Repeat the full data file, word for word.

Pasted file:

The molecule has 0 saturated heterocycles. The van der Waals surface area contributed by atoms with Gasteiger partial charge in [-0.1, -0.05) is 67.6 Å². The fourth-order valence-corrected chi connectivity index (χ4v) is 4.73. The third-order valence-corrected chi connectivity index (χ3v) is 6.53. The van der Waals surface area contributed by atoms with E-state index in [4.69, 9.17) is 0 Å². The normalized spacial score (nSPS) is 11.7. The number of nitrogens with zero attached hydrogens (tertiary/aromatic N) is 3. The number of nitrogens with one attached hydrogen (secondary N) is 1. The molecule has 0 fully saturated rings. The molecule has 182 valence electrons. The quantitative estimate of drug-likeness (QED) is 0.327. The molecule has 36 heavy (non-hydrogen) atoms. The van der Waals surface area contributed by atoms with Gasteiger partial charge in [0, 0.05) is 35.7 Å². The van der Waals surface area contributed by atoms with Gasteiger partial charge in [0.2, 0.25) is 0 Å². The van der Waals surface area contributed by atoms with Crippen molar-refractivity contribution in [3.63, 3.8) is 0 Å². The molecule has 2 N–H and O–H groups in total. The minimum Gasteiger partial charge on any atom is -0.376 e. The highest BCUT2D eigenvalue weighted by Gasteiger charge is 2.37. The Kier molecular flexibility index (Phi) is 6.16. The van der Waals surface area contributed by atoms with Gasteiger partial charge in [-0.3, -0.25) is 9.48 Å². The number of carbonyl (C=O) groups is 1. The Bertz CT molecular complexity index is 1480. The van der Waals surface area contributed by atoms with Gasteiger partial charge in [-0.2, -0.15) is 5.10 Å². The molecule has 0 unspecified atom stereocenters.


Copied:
The molecule has 0 saturated heterocycles. The van der Waals surface area contributed by atoms with Gasteiger partial charge in [-0.1, -0.05) is 67.6 Å². The fourth-order valence-corrected chi connectivity index (χ4v) is 4.73. The third-order valence-corrected chi connectivity index (χ3v) is 6.53. The van der Waals surface area contributed by atoms with E-state index in [4.69, 9.17) is 0 Å². The normalized spacial score (nSPS) is 11.7. The number of nitrogens with zero attached hydrogens (tertiary/aromatic N) is 3. The number of nitrogens with one attached hydrogen (secondary N) is 1. The molecule has 0 fully saturated rings. The molecule has 182 valence electrons. The quantitative estimate of drug-likeness (QED) is 0.327. The molecule has 36 heavy (non-hydrogen) atoms. The van der Waals surface area contributed by atoms with Gasteiger partial charge in [0, 0.05) is 35.7 Å². The van der Waals surface area contributed by atoms with Gasteiger partial charge in [0.2, 0.25) is 0 Å². The van der Waals surface area contributed by atoms with Crippen molar-refractivity contribution in [3.63, 3.8) is 0 Å². The molecule has 2 N–H and O–H groups in total. The minimum Gasteiger partial charge on any atom is -0.376 e. The highest BCUT2D eigenvalue weighted by Gasteiger charge is 2.37. The Kier molecular flexibility index (Phi) is 6.16. The van der Waals surface area contributed by atoms with Gasteiger partial charge in [-0.3, -0.25) is 9.48 Å². The number of carbonyl (C=O) groups is 1. The Bertz CT molecular complexity index is 1480. The van der Waals surface area contributed by atoms with Gasteiger partial charge in [-0.2, -0.15) is 5.10 Å². The molecule has 0 unspecified atom stereocenters.